Accessibility to art is something that can slip away. The original spirit of the Fringe Festival was just that: make theater and performance art accessible to people of all walks of life. Now, it’s more or less outgrown that mantra, as some of the curated shows peak at a $50 admission price tag, or more. That’s not within the means of every art devotee, and may reveal problems for the means of the creators themselves.
So, what are we to do? Enter Free Fringe, whose press page opens with the farcical source quote:
“this is some bullshit”
—a performer who wanted to do fringe but it cost too much.
BSR explored this at length on the BSR podcast with some of the founders of Free Fringe Philly, an unaffiliated version of the Fringe Festival. With Free Fringe, everything is free: free for the artists to submit their work, free to attend, and free to be included. And you are free to give as much as you’d like to the artists at the end of each show—or not, if you’ve got nothing to spare.
The list of shows is robust, so we’ve got a roundup of all the performances that grabbed our attention.
Panic Trauma Sex Distraction
Drag performers and stand-up comics come together to tell dark, twisted, hilarious stories about the many things in life that stress us out, including coping with mental illness. Catch the show on Thursday, September 12 at 8pm at TABU, 254 South 12th Street, third floor cabaret.
Have you ever taken a walking tour of Philadelphia? Probably not, right? Well, now might be the time to change that with Jenna Horton’s The Detour, an unofficial walking tour of Philadelphia’s ‘historic square mile.’ The thing is, The Detour promises to flip the script so that you’re not getting the typical American history tour that’s giving you reservations. RSVP online, and note that it is a walking tour: email Horton via Eventbrite for info on accessibility.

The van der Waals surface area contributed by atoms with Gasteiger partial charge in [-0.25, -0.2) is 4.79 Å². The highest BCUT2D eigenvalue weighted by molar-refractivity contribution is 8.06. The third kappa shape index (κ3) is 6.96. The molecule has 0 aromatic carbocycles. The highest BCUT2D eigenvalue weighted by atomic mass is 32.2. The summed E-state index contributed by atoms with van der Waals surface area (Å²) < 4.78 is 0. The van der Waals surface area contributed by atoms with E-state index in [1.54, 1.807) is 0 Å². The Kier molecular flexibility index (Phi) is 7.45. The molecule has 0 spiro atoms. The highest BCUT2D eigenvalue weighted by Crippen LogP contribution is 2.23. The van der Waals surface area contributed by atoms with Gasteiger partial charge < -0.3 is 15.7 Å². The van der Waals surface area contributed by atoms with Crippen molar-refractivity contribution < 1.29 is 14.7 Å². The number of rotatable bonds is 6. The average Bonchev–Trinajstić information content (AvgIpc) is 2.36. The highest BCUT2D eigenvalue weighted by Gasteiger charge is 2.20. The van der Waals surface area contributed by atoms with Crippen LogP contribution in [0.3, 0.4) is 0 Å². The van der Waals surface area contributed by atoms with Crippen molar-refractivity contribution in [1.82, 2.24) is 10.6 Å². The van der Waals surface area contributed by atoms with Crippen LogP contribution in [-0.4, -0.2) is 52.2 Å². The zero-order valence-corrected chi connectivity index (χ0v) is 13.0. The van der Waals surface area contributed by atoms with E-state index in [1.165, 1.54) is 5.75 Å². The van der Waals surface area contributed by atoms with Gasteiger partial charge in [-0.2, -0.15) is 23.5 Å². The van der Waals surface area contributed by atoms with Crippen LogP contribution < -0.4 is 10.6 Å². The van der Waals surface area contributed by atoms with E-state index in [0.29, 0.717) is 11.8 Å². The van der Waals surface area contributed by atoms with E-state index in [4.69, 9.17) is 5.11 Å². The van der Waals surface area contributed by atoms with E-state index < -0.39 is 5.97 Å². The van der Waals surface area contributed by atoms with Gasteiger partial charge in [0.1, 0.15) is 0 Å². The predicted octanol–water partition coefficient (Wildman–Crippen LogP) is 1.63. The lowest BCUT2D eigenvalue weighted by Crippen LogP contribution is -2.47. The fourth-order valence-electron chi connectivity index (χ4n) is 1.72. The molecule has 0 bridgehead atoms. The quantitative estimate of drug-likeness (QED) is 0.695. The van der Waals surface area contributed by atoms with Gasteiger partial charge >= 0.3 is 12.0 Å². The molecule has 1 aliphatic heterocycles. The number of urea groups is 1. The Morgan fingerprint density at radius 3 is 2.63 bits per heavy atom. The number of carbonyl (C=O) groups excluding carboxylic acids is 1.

Everybody poops, believe it or not. And Girl Poop, a femme foursome specializing in Pussy Pop Rock, sings that truth with original music about sex, shame, self-love, and secret pleasures. See the cosmic band members Kelly Conrad, Alicia Crosby, Francesca Montanile, and Megan Thibodeaux in action on Tuesday, September 10 at 9:30pm at Silk City Diner, 435 Spring Garden Street.
Dawn was diagnosed with Type 1 Diabetes one year ago, and she has no idea what she’s doing with her life. But she’s got gossip from diabetic celebrities and more to dissect and cope with invisible disabilities—including the one that claims millions of lives every year. This one-person show stars Jenna Kuerzi, a seasoned actor and singer and alum of many productions and companies in Philly and NYC. See the phenomenon on September 17 at 6pm, September 21 at 5pm, or September 22 at 3pm at Columbus Square Park, 1200 Wharton Street.
MYOB: Mind Your Own Body: Irreconcilable Differences and Other Tales
Denise McCormack’s one-woman show takes traditional folktales and flips them on their heads. Subvert the traditional tales and expectations of Cinderella and many others on Wednesday, September 18 at 7pm or Friday, September 20 at 7pm. RSVP online.
Suicide Ward: The Musical!
Nolwazi Monique brings us a look at the 36 hours after the first and most serious suicide attempt of a Black non-binary poet. Monique, a queer writer, singer, spiritual teacher, and healer, uses their work to examine what it means to be holy in a world where the distinction between the sacred and profane seems arbitrary. Check it out on Thursday, September 19 at 7:15pm at A-Space Anarchist Community Center, 4722 Baltimore Avenue. Bathrooms are not wheelchair accessible.
Non-linear: works-in-progress by black lgbtq artists
Healing and art-making are non-linear, and the Starfruit Project brings us an evening of theater works-in-progress by Black LGBTQ artists. Join in on Monday, September 23 at 7:30pm at Vox Populi, 319 North 11th Street, third floor. For accessibility requirements and questions, contact Vox Populi at [email protected] or call (215) 238-1236.
Ben Franklin Sex Party
Ben Franklin is throwing a secret sex party, and you're invited! The Founding Father of Fornication weaves through time to save us from sexual shame and late-stage syphilis. Sarah Knittel and Bradley Wrenn’s new work is in its early beginnings, and they want you to come check out the work-in-progress. See it September 13-14, 20-21 at 8:30pm at Pilot + Projects, 1719 North 5th Street (which is not wheelchair accessible).